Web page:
This article has been peer reviewed and accepted for publication. It is in production and has not been edited, so may differ from the final published form.
Contrasting patterns of residency and space use of coastal sharks within a communal shark nursery
The benefits of marine protected areas are difficult to estimate for mobile species, but their effectiveness can be increased if essential habitats such as nursery areas are protected. We examined movements of juvenile blacktip reef Carcharhinus melanopterus and sicklefin lemon sharks Negaprion acutidens in a coastal nursery in northern Australia. Telemetry-derived data were modelled using Brownian bridges and overlaid with maps of habitats and no-take zones. Juvenile N. acutidens were typically residents (â¥ 30 days) of the nursery with small areas of core space use (< 1.3 km2), while juvenile C. melanopterus were non-residents (< 30 days) and used larger areas (< 3.6 km2). Both species displayed positive selection for sandflats and mangroves, and avoidance of deeper lagoonal and slope habitats. Monthly patterns were examined only for resident N. acutidens, and residency decreased with increasing shark length and varied seasonally for males but not females, while space use showed weak declines with increasing tidal range, and slight increases with mean air pressure, rainfall and shark length. Protecting sandflat and vegetated habitats can increase the efficacy of no-take zones for juvenile N. acutidens as they display residency and affinity to these features, but will be of limited benefit for juvenile C. melanopterus as they display low residency and broader movements.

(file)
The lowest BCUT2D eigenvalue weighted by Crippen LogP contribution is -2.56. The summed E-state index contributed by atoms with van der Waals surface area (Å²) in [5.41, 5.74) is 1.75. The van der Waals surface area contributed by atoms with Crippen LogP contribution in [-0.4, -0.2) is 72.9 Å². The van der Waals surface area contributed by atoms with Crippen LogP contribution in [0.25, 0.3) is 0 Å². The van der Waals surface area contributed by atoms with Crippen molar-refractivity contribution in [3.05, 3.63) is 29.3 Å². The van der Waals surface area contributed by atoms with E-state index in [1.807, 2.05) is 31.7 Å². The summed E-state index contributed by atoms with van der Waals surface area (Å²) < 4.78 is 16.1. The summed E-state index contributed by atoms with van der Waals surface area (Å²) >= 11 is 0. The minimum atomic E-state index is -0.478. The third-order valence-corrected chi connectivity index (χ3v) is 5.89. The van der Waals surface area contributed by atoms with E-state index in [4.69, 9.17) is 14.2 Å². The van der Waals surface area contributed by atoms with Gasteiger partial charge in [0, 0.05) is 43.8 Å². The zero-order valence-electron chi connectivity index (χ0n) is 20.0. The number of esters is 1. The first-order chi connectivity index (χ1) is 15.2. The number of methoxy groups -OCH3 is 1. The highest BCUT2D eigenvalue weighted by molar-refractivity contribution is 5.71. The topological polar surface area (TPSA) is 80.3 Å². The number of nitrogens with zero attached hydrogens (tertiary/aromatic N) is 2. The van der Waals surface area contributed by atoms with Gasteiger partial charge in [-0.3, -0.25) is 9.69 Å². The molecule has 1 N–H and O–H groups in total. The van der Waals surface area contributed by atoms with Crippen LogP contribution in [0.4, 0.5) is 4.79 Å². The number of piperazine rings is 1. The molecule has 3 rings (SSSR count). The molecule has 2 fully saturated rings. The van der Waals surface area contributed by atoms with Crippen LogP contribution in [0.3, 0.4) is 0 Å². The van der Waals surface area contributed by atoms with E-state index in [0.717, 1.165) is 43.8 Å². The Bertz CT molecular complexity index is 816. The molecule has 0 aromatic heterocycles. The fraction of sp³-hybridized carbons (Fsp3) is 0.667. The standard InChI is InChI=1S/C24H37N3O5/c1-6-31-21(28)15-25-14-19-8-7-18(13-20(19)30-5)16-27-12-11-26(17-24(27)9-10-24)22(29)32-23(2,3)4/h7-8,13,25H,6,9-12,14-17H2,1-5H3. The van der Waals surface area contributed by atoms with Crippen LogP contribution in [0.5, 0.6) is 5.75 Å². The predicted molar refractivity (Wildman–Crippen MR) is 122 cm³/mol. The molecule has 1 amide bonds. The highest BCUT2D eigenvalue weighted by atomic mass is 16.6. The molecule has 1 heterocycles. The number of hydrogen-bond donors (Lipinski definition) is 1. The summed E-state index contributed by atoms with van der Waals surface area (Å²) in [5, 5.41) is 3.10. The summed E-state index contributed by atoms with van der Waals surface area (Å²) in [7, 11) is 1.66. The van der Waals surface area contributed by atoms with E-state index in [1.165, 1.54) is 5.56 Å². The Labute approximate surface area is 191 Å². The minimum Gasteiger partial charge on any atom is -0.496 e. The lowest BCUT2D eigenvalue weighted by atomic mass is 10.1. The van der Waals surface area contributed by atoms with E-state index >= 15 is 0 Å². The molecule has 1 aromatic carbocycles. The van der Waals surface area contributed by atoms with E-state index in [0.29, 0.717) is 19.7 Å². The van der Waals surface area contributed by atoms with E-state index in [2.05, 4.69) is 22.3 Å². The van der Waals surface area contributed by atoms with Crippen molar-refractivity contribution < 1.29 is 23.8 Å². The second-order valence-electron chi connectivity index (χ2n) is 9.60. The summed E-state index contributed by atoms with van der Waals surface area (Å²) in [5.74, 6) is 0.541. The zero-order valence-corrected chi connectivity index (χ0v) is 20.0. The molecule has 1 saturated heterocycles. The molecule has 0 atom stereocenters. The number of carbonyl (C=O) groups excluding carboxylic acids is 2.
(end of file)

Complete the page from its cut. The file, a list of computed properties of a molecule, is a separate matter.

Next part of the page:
MF16131 Accepted 30 January 2017
© CSIRO 2017